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Football and tailgate parties are a tradition on New Years Day.  But what do you do if the cooler’s full — or you just want to show off to your tool-challenged friends?  Check out the Auto Can Cooler. 

It plugs into any 12 volt outlet and keeps your drink at least 18 degrees cooler than the surrounding atmosphere, which if you’re camping out at a stadium today would put your beverage at just about the right temperature.  Unless you’re outside at Lambeau Field in which case you can just skip the cooler.

Street pricing starts at $19.

Street Pricing [Froogle]

 

One Response to Finds: Auto Can Cooler

  1. Myself says:

    Thermoelectric (Peltier-Seebeck effect) coolers aren’t very efficient (5-10%, compared to ~50% for compression cycle). You don’t want to run one of these for more than a few minutes or it’ll kill your battery, and who wants to idle all afternoon while tailgating?

    If your can is already cold from the cooler’s ice-bath, then a traditional foam can koozie will keep it from warming up too quickly, at zero energy cost. The thermoelectric unit will keep it below room temperature indefinitely, but your fizzy will be flat by the time you’d notice the difference from a plain koozie.

    You don’t want to wait around for a thermoelectric cooler, especially not one that can power itself from a lighter socket (and is therefore limited to 10 amps or so), to chill a room-temperature can down to refreshingly cool. Due to the aforementioned poor efficiency, the unit will have dumped a tremendous amount of heat into the air, roasting your wrist if it’s in a nearby cupholder, or turning your vehicle’s cabin into a hotbox.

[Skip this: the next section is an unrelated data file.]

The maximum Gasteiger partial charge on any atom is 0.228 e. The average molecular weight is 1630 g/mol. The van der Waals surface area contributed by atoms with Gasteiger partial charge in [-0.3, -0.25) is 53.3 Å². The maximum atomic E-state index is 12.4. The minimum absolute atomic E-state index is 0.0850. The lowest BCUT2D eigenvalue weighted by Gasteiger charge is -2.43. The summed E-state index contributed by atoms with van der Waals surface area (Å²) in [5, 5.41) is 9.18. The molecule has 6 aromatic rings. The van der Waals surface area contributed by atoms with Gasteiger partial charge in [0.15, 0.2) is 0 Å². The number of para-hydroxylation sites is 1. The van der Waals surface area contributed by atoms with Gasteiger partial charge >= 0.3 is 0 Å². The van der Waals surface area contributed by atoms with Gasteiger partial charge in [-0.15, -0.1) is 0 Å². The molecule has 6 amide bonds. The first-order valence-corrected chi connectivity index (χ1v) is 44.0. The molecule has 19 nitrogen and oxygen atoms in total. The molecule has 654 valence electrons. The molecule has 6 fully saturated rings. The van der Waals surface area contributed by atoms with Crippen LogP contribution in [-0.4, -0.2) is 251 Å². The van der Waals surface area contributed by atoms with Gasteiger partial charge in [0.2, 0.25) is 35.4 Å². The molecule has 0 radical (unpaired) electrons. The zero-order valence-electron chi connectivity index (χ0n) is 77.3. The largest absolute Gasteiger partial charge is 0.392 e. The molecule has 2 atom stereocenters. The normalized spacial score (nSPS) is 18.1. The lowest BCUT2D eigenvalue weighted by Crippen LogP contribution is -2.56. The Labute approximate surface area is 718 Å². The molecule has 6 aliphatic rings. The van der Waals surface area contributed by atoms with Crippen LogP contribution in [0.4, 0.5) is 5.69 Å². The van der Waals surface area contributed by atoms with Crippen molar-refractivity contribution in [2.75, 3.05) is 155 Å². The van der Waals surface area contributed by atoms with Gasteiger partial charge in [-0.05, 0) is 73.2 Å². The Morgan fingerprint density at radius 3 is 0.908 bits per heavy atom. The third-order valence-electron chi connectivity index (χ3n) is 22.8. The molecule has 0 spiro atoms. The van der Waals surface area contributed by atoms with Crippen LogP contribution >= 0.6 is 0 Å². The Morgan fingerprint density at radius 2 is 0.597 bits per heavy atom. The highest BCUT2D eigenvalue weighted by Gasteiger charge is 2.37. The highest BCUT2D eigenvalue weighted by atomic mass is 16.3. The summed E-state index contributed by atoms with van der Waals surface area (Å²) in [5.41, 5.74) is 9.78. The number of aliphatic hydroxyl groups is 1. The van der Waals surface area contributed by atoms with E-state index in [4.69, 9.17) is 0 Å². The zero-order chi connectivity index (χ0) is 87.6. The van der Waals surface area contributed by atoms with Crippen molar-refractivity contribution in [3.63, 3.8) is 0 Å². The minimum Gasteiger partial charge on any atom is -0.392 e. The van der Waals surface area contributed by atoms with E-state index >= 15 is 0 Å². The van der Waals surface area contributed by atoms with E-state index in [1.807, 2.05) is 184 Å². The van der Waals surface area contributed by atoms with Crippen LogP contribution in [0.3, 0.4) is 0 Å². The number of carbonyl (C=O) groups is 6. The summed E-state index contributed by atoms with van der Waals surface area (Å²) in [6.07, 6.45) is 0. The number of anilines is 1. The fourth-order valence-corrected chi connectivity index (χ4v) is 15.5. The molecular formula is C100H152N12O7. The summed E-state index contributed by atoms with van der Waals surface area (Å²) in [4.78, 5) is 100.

Thermoelectric coolers are useful in a lot of applications. They’re solid-state, so they have no moving parts, and therefore do not vibrate. This makes them ideal for cooling imaging circuitry, which can produce clearer results at lower temperatures. They’re used in remotely-located equipment for environmental control, but traditional vapor-compression refrigeration units are getting more practical and reliable at ever smaller scales. And of course, Peltier coolers were popular for a while among the PC overclocking crowd, until CPU heat output exceeded the limits of practically-sized modules.

    As a can cooler, this is a novelty more than a practical tool. It’s certainly fun to play with, but I wouldn’t rely on it to make up for an undersized Igloo.

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